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This article discusses the environmental circumstances when pit latrines, although they are cheap, simple to operate, and easy to manage, are inappropriate for the disposal of human excreta in rapidly growing urban centres of developing countries, and sug

TitleWhy pit latrines fail : some environmental factors
Publication TypeJournal Article
Year of Publication1994
AuthorsReed, R.
Paginationp. 5-7: 3 fig.,, 1 tab., 1 photogr.
Date Published1994-01-01
Keywordscase studies, design, groundwater pollution, infiltration, mauritius, pit latrines, surface water pollution
Abstract

This article discusses the environmental circumstances when pit latrines, although they are cheap, simple to operate, and easy to manage, are inappropriate for the disposal of human excreta in rapidly growing urban centres of developing countries, and suggests a mechanism for objective decision-making. It outlines, using a chart, the most common environmental factors likely to affect the viability of pit latrines; it gives a table suggesting safe infiltration rates for liquid wastes from pit latrines into different types of soil; and it discusses the effects of ground-water and surface-water pollution from pit latrines. The article concludes that due to consumer poverty and municipal underfunding, pit latrines, being the cheapest safe excreta-disposal system are most appropriate for family sanitation. However, since pit latrines often fail due to local environmental factors or the community's socio-economic conditions, it is essential when planning a new sanitation programme to decide if they are the best investment for sanitation.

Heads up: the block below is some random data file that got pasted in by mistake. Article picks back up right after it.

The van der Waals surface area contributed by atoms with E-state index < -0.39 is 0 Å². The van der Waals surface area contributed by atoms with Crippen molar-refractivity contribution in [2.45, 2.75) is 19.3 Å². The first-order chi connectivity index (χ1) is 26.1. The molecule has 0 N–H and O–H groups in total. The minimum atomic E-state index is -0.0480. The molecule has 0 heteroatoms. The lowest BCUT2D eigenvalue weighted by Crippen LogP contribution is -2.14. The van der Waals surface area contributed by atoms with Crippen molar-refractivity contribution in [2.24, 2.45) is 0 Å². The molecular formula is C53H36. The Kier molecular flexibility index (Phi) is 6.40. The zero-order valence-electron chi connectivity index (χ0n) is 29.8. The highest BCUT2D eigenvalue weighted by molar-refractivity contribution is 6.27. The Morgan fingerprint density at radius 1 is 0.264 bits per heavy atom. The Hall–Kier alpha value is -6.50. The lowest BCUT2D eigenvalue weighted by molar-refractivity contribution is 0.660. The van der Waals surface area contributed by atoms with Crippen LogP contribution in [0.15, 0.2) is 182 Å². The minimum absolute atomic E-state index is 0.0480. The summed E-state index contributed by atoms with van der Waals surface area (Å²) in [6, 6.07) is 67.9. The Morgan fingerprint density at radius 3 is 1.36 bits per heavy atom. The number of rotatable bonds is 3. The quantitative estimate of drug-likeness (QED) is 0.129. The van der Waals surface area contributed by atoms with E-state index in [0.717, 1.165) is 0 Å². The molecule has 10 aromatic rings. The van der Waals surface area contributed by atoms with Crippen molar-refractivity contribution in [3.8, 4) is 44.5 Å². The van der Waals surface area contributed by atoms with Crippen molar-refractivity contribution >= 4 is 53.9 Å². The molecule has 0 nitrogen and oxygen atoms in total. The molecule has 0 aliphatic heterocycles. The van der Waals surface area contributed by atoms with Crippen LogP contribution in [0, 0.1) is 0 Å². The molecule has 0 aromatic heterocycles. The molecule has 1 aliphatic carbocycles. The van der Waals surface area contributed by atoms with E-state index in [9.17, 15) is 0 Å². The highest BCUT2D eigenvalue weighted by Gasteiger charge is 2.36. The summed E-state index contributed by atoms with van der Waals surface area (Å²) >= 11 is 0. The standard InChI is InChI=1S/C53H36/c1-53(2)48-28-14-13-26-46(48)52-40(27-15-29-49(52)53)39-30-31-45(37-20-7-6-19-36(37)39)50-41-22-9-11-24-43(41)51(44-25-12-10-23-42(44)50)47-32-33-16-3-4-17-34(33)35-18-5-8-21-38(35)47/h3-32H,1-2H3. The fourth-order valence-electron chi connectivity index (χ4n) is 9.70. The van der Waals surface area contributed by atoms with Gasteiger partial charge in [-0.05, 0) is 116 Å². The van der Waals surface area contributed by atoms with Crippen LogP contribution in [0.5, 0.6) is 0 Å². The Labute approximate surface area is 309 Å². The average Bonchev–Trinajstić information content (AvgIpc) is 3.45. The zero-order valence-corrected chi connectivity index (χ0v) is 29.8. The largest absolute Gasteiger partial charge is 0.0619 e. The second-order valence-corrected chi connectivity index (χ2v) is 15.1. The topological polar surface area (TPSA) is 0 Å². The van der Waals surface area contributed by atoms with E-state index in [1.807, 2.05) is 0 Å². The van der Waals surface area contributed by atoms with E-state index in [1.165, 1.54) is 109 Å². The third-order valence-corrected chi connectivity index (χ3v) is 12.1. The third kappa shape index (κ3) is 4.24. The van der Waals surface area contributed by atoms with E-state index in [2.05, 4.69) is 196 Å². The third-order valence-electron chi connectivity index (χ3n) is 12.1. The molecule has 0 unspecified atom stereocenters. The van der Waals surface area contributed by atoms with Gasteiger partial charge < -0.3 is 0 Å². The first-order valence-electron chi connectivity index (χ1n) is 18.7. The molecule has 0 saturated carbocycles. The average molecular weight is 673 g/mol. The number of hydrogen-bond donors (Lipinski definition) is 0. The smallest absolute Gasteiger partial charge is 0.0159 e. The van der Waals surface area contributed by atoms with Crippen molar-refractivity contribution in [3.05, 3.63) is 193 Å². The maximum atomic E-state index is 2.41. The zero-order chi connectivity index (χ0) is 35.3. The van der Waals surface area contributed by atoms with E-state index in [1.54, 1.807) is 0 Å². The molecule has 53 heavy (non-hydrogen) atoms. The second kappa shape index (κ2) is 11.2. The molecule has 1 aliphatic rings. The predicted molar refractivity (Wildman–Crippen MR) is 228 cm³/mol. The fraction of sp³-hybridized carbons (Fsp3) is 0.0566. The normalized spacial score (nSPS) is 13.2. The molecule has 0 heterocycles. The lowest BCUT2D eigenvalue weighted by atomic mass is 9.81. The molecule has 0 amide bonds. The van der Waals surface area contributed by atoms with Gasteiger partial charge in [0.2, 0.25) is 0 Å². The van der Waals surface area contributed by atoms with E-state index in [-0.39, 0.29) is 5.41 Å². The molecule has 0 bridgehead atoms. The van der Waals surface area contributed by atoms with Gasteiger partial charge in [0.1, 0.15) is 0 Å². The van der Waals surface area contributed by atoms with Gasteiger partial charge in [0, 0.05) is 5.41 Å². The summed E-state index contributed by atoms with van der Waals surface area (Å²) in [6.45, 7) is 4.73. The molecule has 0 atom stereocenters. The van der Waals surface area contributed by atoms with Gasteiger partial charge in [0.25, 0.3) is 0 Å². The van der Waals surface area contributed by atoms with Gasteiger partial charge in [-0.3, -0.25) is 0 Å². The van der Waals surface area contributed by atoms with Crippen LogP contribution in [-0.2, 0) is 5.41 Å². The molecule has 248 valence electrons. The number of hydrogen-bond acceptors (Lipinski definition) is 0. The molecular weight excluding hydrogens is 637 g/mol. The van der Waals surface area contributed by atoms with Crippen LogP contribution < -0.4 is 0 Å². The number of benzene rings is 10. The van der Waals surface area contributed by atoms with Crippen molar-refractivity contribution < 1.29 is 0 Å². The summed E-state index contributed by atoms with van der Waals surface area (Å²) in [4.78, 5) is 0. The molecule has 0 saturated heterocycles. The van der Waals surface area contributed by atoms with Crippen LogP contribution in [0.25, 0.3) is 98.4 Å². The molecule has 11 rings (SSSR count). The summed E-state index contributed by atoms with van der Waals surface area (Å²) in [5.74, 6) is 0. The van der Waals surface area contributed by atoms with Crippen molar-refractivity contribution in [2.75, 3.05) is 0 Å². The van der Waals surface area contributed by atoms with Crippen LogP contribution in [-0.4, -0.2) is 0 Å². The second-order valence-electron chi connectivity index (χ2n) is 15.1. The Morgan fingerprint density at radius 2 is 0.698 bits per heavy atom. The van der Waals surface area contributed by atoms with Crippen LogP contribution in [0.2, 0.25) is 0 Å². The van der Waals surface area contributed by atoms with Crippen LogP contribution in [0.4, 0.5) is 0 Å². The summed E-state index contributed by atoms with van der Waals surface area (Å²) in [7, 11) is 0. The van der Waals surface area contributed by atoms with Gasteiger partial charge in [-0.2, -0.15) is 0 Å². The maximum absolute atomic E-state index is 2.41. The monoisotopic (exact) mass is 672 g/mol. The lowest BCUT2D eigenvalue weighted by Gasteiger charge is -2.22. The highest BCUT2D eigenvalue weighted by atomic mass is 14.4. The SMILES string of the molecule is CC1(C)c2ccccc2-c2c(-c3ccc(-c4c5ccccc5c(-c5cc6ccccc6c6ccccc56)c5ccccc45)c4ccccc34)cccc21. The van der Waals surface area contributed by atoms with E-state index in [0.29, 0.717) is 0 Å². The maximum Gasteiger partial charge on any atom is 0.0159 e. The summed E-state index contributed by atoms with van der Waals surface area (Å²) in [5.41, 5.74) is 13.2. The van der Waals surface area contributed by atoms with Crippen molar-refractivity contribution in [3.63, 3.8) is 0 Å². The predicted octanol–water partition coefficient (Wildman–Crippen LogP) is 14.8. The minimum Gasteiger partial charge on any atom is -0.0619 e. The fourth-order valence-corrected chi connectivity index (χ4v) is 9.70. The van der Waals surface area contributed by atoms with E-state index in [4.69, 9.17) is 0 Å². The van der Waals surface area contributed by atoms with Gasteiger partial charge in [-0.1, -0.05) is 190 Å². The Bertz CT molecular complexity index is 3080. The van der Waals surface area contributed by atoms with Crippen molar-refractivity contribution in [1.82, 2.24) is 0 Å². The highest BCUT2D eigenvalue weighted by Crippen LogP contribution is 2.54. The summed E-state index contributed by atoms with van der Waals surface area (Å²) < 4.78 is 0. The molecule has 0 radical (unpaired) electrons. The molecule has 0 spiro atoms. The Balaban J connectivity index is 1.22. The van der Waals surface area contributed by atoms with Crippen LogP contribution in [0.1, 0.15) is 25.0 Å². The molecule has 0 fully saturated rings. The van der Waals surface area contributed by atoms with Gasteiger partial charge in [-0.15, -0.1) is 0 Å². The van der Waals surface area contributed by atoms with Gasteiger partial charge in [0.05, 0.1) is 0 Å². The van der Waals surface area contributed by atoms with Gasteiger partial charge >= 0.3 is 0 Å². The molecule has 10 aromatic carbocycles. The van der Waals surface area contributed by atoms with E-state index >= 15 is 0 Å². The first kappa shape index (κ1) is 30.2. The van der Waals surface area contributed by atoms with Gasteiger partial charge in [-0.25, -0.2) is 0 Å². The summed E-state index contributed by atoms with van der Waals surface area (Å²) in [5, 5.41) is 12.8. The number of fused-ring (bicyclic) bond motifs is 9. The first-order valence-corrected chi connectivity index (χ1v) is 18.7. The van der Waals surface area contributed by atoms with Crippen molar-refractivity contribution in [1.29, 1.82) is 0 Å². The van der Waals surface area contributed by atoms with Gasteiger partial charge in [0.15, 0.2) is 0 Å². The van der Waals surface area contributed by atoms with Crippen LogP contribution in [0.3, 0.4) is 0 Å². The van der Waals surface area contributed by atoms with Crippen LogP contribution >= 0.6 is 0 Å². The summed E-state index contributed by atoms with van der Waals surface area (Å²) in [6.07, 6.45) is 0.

Notes3 ref.
Custom 1244, 321.4

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